Complete blood counts are generally unremarkable unless cattle have persistent lymphocytosis. Less than half of cattle with lymphosarcoma (malignant lymphoma) have elevated lymphocyte counts.10 A mild, non-regenerative anemia may be noted. On serum chemistry, LDH may be very elevated. Several studies have shown that one or more of the isoenzymes of LDH are significantly elevated in solid tumors. However, findings on routine blood work are merely pieces of evidence and must be combined with history and physical examination to arrive at even a tentative diagnosis.
A definitive diagnosis of lymphosarcoma may be difficult in some cases. Many of the clinical signs, depending upon organ involvement may mimic other diseases. Due to the grave prognosis and herd ramifications of a positive BLV animal, it is imperative, especially in genetically valuable animals that clinicians are confident in antemortem diagnosis of lymphosarcoma before rendering a death sentence.
As stated earlier, serologic testing for the gp-51 antigen can provide one piece of evidence for the definitive diagnosis of lymphoma. Additional testing for the p-24 antigen, performed in some laboratories may also provide information of value. If this test is negative, the likelihood of the animal having solid tumors due to BLV is diminished. However, a positive p-24 antigen test only further builds a case for lymphoma and is not alone enough for definitive diagnosis. Finding bizarre lymphocytes in peripheral blood smears with concurrently elevated counts is suggestive of malignant lymphoma.
Fine needle aspirates on enlarged lymph nodes in the bovine are often unreliable means of definitive diagnosis. In small animals, fine needle aspiration with subsequent cytological examination of enlarged peripheral lymph nodes can be diagnostic. Aspirates composed of a predominance of large lymphoblastic cells with large, prominent nucleoli with a high nuclear-to-cytoplasmic ratio are indicative of lymphoma. In the bovine clinicians are not afforded this luxury due to similarities between lymph nodes that are reacting to infection and those infiltrated with neoplasia. Histopathologic examination of biopsied tumors or lymph nodes may be more beneficial. In one of our studies, we had pathologists look at tru-cut biopsy specimens of cattle presented with enlarged peripheral lymph nodes that went to necropsy due to diagnosis of terminal disease. The pathologists were unaware of the final necropsy and histopathologic results. It appears that if a good sample is obtained, a pathologic diagnosis of lymphosarcoma from a biopsied lymph node is diagnostic and correctly diagnoses the disease.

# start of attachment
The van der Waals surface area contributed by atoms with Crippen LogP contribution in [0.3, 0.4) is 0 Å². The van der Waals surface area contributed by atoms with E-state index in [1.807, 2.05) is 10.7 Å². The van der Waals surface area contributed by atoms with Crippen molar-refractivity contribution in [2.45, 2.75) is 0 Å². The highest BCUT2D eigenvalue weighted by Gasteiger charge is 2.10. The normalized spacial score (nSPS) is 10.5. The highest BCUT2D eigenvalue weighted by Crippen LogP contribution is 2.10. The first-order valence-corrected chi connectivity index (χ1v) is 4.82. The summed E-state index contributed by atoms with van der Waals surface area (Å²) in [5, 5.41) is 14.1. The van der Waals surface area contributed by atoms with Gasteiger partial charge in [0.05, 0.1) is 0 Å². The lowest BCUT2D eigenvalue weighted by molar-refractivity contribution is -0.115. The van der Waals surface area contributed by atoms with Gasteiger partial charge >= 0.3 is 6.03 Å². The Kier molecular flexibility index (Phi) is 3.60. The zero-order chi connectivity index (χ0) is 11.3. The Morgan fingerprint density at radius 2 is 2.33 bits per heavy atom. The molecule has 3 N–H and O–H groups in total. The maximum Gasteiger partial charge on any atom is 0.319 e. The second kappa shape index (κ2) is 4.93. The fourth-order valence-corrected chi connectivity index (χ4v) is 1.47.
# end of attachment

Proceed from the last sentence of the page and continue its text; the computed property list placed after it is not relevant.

Prevention and control programs for BLV infection should be based on management plans and tools designed to address the aforementioned means of transmission of the virus. As for preventing the spread of BLV, any change in procedure that would decrease the likelihood of transfer of infected lymphocytes from one animal to the next would be beneficial.
Three basic strategies for the control of BLV infection are: test and slaughter, test and segregation, and test and implementation of corrective management.18,19,20 The selection of one of these strategies is dependent upon many factors including the cost of the program, costs associated with testing, goals and personal preferences of the producer, the producers attitude toward risk and the amount of monetary and labor resources available to carry out the program. The cost of a program varies from farm to farm but generally depends upon the prevalence of infection and the value of the animals at the start of the program. In commercial herds where the cost of animals is less, eradication of test positive animals may be feasible. In addition, animals may be removed gradually from the herd to avoid sudden changes in cash flow. Therefore, test and removal is not likely to be an economically feasible program where the prevalence is high.(dairy?) Test and removal in beef operations may be a reasonable means of control because generally the herd prevalence is much lower.
Test and segregation programs depend on the availability of housing, confinement and/or pastures for those animals that test positive. Testing and implementing control strategies to decrease the transmission of the disease are viable in most incidences. The willingness of the producer to accept risk comes into play with the implementation of some or all of the recommended control measures.
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2. Miller LD, Miller JM, Olson C: Inoculation of calves with particles in phytohemagglutinin-stimulated lymphocyte cultures of bovine lymphosarcoma. J Natl Cancer Inst 48:423, 1972.
3. USDA-Veterinary Services. High prevalence of BLV in U.S. dairy herds. 1997.